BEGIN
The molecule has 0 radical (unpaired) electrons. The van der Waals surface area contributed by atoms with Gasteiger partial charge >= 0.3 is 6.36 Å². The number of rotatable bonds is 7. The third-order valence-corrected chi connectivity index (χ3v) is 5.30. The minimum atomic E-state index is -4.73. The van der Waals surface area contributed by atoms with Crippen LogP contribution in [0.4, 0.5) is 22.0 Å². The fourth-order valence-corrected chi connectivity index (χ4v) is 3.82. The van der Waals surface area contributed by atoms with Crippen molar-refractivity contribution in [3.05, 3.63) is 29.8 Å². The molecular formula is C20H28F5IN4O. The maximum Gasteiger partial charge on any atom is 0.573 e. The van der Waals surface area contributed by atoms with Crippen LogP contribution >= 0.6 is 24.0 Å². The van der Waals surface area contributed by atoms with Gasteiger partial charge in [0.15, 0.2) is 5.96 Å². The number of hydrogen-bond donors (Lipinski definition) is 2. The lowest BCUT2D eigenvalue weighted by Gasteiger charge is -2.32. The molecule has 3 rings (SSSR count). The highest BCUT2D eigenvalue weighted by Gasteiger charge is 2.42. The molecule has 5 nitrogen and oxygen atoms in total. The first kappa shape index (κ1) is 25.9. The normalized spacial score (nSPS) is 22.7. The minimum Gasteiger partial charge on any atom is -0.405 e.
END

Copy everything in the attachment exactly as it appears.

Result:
The molecule has 0 radical (unpaired) electrons. The van der Waals surface area contributed by atoms with Gasteiger partial charge >= 0.3 is 6.36 Å². The number of rotatable bonds is 7. The third-order valence-corrected chi connectivity index (χ3v) is 5.30. The minimum atomic E-state index is -4.73. The van der Waals surface area contributed by atoms with Crippen LogP contribution in [0.4, 0.5) is 22.0 Å². The fourth-order valence-corrected chi connectivity index (χ4v) is 3.82. The van der Waals surface area contributed by atoms with Crippen molar-refractivity contribution in [3.05, 3.63) is 29.8 Å². The molecular formula is C20H28F5IN4O. The maximum Gasteiger partial charge on any atom is 0.573 e. The van der Waals surface area contributed by atoms with Crippen LogP contribution >= 0.6 is 24.0 Å². The van der Waals surface area contributed by atoms with Gasteiger partial charge in [0.15, 0.2) is 5.96 Å². The number of hydrogen-bond donors (Lipinski definition) is 2. The lowest BCUT2D eigenvalue weighted by Gasteiger charge is -2.32. The molecule has 3 rings (SSSR count). The highest BCUT2D eigenvalue weighted by Gasteiger charge is 2.42. The molecule has 5 nitrogen and oxygen atoms in total. The first kappa shape index (κ1) is 25.9. The normalized spacial score (nSPS) is 22.7. The minimum Gasteiger partial charge on any atom is -0.405 e.